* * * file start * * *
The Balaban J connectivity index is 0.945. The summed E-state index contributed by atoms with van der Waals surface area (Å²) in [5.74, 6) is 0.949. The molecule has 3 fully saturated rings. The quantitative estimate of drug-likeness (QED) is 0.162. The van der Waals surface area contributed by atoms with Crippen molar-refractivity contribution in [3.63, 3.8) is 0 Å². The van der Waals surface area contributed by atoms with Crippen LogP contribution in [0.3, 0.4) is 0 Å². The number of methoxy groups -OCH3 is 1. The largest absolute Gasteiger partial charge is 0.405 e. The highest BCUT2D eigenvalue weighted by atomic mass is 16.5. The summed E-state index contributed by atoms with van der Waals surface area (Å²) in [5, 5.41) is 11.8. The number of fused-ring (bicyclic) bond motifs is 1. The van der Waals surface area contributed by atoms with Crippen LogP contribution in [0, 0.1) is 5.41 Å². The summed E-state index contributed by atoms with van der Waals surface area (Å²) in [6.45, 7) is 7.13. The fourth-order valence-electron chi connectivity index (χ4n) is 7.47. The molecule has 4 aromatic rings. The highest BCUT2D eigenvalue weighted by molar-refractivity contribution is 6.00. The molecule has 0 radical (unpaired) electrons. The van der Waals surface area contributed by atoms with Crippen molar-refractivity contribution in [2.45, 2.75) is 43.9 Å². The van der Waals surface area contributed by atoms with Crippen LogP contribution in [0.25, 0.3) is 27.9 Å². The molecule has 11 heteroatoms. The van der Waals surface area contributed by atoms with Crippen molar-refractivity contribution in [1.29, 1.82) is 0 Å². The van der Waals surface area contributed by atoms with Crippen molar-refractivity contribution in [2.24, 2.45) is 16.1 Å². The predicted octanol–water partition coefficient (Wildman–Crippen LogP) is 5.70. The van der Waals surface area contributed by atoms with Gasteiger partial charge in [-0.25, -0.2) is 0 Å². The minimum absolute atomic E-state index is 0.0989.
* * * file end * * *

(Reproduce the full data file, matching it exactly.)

The Balaban J connectivity index is 0.945. The summed E-state index contributed by atoms with van der Waals surface area (Å²) in [5.74, 6) is 0.949. The molecule has 3 fully saturated rings. The quantitative estimate of drug-likeness (QED) is 0.162. The van der Waals surface area contributed by atoms with Crippen molar-refractivity contribution in [3.63, 3.8) is 0 Å². The van der Waals surface area contributed by atoms with Crippen LogP contribution in [0.3, 0.4) is 0 Å². The number of methoxy groups -OCH3 is 1. The largest absolute Gasteiger partial charge is 0.405 e. The highest BCUT2D eigenvalue weighted by atomic mass is 16.5. The summed E-state index contributed by atoms with van der Waals surface area (Å²) in [5, 5.41) is 11.8. The number of fused-ring (bicyclic) bond motifs is 1. The van der Waals surface area contributed by atoms with Crippen LogP contribution in [0, 0.1) is 5.41 Å². The summed E-state index contributed by atoms with van der Waals surface area (Å²) in [6.45, 7) is 7.13. The fourth-order valence-electron chi connectivity index (χ4n) is 7.47. The molecule has 4 aromatic rings. The highest BCUT2D eigenvalue weighted by molar-refractivity contribution is 6.00. The molecule has 0 radical (unpaired) electrons. The van der Waals surface area contributed by atoms with Crippen molar-refractivity contribution in [2.45, 2.75) is 43.9 Å². The van der Waals surface area contributed by atoms with Crippen LogP contribution in [0.25, 0.3) is 27.9 Å². The molecule has 11 heteroatoms. The van der Waals surface area contributed by atoms with Crippen molar-refractivity contribution in [1.29, 1.82) is 0 Å². The van der Waals surface area contributed by atoms with Crippen molar-refractivity contribution in [2.24, 2.45) is 16.1 Å². The predicted octanol–water partition coefficient (Wildman–Crippen LogP) is 5.70. The van der Waals surface area contributed by atoms with Gasteiger partial charge in [-0.25, -0.2) is 0 Å². The minimum absolute atomic E-state index is 0.0989.